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Strengthening health systems through essential diagnostic lists and diagnostic network optimization

Diagnostics are an essential part of healthcare systems. We need diagnostics to confirm diseases, determine drug resistance, guide and monitor treatment, and for the surveillance of outbreaks. Universal health coverage cannot be achieved without ensuring that people have timely access to quality diagnostic services at all levels of the health system, without experiencing financial hardship [1]. However, despite government and multi-stakeholder efforts, diagnostics remain the weakest link in healthcare systems and the biggest gap in the care cascade for several diseases [2]. This is especially true in low- and middle-income countries (LMICs), where testing may be unavailable, unaffordable and underutilized [3]. Around half the world’s population has little to no access to diagnostics [2].

Many countries may have limited financial resources and infrastructure for diagnostics, and testing can be limited by siloed disease networks and inequitable geographic distribution of testing facilities. Effective diagnostic networks require an interconnected system of diagnostic testing devices, infrastructure and human resources to detect, manage and monitor diseases. As a result, it is important that countries have tools to guide the most effective use of resources, to ensure that people have access to high-quality, accurate, and affordable diagnostic testing when and where they need it.

Two key tools that work in conjunction to support LMICs with strengthening access to diagnostics are essential diagnostic lists (EDLs) and diagnostic network optimization (DNO) [46]. An EDL lists categories of tests that should be available, as a priority, at different levels of a country’s healthcare system in response to common conditions and diseases of global importance [7]. National EDLs allow countries to select and place priority diagnostics that are appropriate for their disease burden, health infrastructure and current diagnostic capacity [8]. In the same way that essential medicines lists are intended to help ensure suitable access to and rational use of essential medicines [9], EDLs can promote affordable pricing of tests and help countries ensure appropriate and equitable access to diagnostics. The other key tool, DNO, is a geospatial analytics approach which uses geographic and health data to analyse the current diagnostic network in a country or region and develop networks that enable optimal access to testing for patients, taking into account disease burden, health system capacity and infrastructure [Fig 1]. The innovative DNO approach can be used to guide implementation of EDLs and ensure that a country’s diagnostic resources are implemented in the most effective manner.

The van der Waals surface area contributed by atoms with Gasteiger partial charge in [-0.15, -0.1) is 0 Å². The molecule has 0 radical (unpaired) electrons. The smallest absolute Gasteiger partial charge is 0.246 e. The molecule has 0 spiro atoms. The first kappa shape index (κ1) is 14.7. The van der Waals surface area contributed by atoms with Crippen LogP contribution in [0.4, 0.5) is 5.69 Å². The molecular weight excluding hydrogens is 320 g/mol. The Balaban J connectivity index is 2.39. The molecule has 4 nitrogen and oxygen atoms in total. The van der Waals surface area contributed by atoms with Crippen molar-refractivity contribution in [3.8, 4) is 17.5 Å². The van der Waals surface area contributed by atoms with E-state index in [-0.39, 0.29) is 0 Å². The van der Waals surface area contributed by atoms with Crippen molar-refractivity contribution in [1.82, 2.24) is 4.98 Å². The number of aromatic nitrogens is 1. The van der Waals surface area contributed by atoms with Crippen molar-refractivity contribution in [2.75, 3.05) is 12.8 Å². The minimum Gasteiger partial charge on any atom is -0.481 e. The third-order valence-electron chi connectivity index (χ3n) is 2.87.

Fig 1. Overview of national essential diagnostic list development process and application of DNO.

(A) Overview of national essential diagnostic list development process and example application of DNO to model optimized implementation of essential diagnostics (B). DNO, diagnostic network optimization; EDL, essential diagnostic list; IVD, in vitro diagnostic. In 2018, the World Health Organization (WHO) published their first model list of essential in vitro diagnostics, as an evidence-based list of essential in vitro diagnostics and recommended assay formats for those tests [5]. A third edition of the WHO EDL was published in 2021 [5]. This list serves as a reference and guidance document for programme and laboratory managers, procurement officers and other stakeholders to develop country-specific EDLs. The WHO EDL covers general diagnostic tests, disease-specific tests and tests for screening blood donations based on facilities with and without laboratories [5].

Countries are expected to develop national EDLs that are tailored to their disease burden and health infrastructure, in the same way that over 150 countries have developed their own national lists of essential medicines from the WHO Model list of Essential Medicines [10]. Most countries will already have lists indicating diagnostics that should be made available at different tiers of the diagnostic network, e.g. diagnostics in essential health packages, diagnostic harmonization lists, and procurement lists, which may be used as a starting point for the development of national EDLs [7]. To date, India and Nigeria have developed national EDLs to increase access to affordable and appropriate diagnostic testing at the country level [6,11]. Efforts are also underway other countries including in Kenya, Malawi, South Africa, Ethiopia, the Gambia, Zimbabwe, Viet Nam and Indonesia to develop national EDLs supported by FIND, the global alliance for diagnostics, in collaboration with partners and under the leadership of Ministries of Health.